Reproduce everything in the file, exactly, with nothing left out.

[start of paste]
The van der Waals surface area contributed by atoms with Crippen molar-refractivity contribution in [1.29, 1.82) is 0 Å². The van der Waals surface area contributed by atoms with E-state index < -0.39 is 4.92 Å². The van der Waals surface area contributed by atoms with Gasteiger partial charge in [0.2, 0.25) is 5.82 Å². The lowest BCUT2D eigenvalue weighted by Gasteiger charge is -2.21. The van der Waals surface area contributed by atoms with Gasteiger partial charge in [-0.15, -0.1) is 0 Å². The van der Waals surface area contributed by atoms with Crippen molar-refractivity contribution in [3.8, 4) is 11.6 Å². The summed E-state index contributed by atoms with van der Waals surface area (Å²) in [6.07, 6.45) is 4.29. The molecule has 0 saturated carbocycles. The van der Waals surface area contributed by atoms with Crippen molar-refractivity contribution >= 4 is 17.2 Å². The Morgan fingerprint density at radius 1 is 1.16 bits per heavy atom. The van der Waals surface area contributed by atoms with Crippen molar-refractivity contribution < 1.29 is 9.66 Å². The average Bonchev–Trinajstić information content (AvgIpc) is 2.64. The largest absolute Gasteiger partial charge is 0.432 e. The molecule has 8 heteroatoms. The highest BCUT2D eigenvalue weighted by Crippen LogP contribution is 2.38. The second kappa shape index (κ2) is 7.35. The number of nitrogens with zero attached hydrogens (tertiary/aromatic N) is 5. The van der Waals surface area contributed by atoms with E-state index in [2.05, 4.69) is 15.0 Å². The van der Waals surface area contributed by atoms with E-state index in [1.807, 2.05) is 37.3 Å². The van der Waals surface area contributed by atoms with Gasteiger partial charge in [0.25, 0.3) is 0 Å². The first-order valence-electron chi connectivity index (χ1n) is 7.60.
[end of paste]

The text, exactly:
The van der Waals surface area contributed by atoms with Crippen molar-refractivity contribution in [1.29, 1.82) is 0 Å². The van der Waals surface area contributed by atoms with E-state index < -0.39 is 4.92 Å². The van der Waals surface area contributed by atoms with Gasteiger partial charge in [0.2, 0.25) is 5.82 Å². The lowest BCUT2D eigenvalue weighted by Gasteiger charge is -2.21. The van der Waals surface area contributed by atoms with Gasteiger partial charge in [-0.15, -0.1) is 0 Å². The van der Waals surface area contributed by atoms with Crippen molar-refractivity contribution in [3.8, 4) is 11.6 Å². The summed E-state index contributed by atoms with van der Waals surface area (Å²) in [6.07, 6.45) is 4.29. The molecule has 0 saturated carbocycles. The van der Waals surface area contributed by atoms with Crippen molar-refractivity contribution >= 4 is 17.2 Å². The Morgan fingerprint density at radius 1 is 1.16 bits per heavy atom. The van der Waals surface area contributed by atoms with Crippen molar-refractivity contribution < 1.29 is 9.66 Å². The average Bonchev–Trinajstić information content (AvgIpc) is 2.64. The largest absolute Gasteiger partial charge is 0.432 e. The molecule has 8 heteroatoms. The highest BCUT2D eigenvalue weighted by Crippen LogP contribution is 2.38. The second kappa shape index (κ2) is 7.35. The number of nitrogens with zero attached hydrogens (tertiary/aromatic N) is 5. The van der Waals surface area contributed by atoms with E-state index in [2.05, 4.69) is 15.0 Å². The van der Waals surface area contributed by atoms with E-state index in [1.807, 2.05) is 37.3 Å². The van der Waals surface area contributed by atoms with Gasteiger partial charge in [0.25, 0.3) is 0 Å². The first-order valence-electron chi connectivity index (χ1n) is 7.60.